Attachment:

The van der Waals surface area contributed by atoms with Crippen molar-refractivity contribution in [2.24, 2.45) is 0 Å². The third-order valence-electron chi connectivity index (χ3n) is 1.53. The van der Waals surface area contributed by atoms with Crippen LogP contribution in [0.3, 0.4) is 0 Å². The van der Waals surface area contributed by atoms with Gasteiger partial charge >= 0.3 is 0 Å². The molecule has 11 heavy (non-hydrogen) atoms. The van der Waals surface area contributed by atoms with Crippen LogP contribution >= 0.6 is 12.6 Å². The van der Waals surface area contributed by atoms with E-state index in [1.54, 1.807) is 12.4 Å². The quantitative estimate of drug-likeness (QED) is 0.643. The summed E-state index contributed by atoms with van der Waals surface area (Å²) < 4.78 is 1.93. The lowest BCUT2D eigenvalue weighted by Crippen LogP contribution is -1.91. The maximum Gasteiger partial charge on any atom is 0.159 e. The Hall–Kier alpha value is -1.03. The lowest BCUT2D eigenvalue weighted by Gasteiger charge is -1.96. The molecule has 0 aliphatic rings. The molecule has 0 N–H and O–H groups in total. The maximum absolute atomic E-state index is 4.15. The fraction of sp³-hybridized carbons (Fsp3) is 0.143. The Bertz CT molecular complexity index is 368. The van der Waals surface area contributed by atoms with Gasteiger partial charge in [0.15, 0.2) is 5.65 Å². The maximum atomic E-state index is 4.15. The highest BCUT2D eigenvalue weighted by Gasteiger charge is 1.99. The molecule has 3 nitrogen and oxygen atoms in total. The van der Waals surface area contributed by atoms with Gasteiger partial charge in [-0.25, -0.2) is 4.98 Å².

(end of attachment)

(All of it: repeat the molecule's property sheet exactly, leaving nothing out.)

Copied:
The van der Waals surface area contributed by atoms with Crippen molar-refractivity contribution in [2.24, 2.45) is 0 Å². The third-order valence-electron chi connectivity index (χ3n) is 1.53. The van der Waals surface area contributed by atoms with Crippen LogP contribution in [0.3, 0.4) is 0 Å². The van der Waals surface area contributed by atoms with Gasteiger partial charge >= 0.3 is 0 Å². The molecule has 11 heavy (non-hydrogen) atoms. The van der Waals surface area contributed by atoms with Crippen LogP contribution >= 0.6 is 12.6 Å². The van der Waals surface area contributed by atoms with E-state index in [1.54, 1.807) is 12.4 Å². The quantitative estimate of drug-likeness (QED) is 0.643. The summed E-state index contributed by atoms with van der Waals surface area (Å²) < 4.78 is 1.93. The lowest BCUT2D eigenvalue weighted by Crippen LogP contribution is -1.91. The maximum Gasteiger partial charge on any atom is 0.159 e. The Hall–Kier alpha value is -1.03. The lowest BCUT2D eigenvalue weighted by Gasteiger charge is -1.96. The molecule has 0 aliphatic rings. The molecule has 0 N–H and O–H groups in total. The maximum absolute atomic E-state index is 4.15. The fraction of sp³-hybridized carbons (Fsp3) is 0.143. The Bertz CT molecular complexity index is 368. The van der Waals surface area contributed by atoms with Gasteiger partial charge in [0.15, 0.2) is 5.65 Å². The maximum atomic E-state index is 4.15. The highest BCUT2D eigenvalue weighted by Gasteiger charge is 1.99. The molecule has 3 nitrogen and oxygen atoms in total. The van der Waals surface area contributed by atoms with Gasteiger partial charge in [-0.25, -0.2) is 4.98 Å².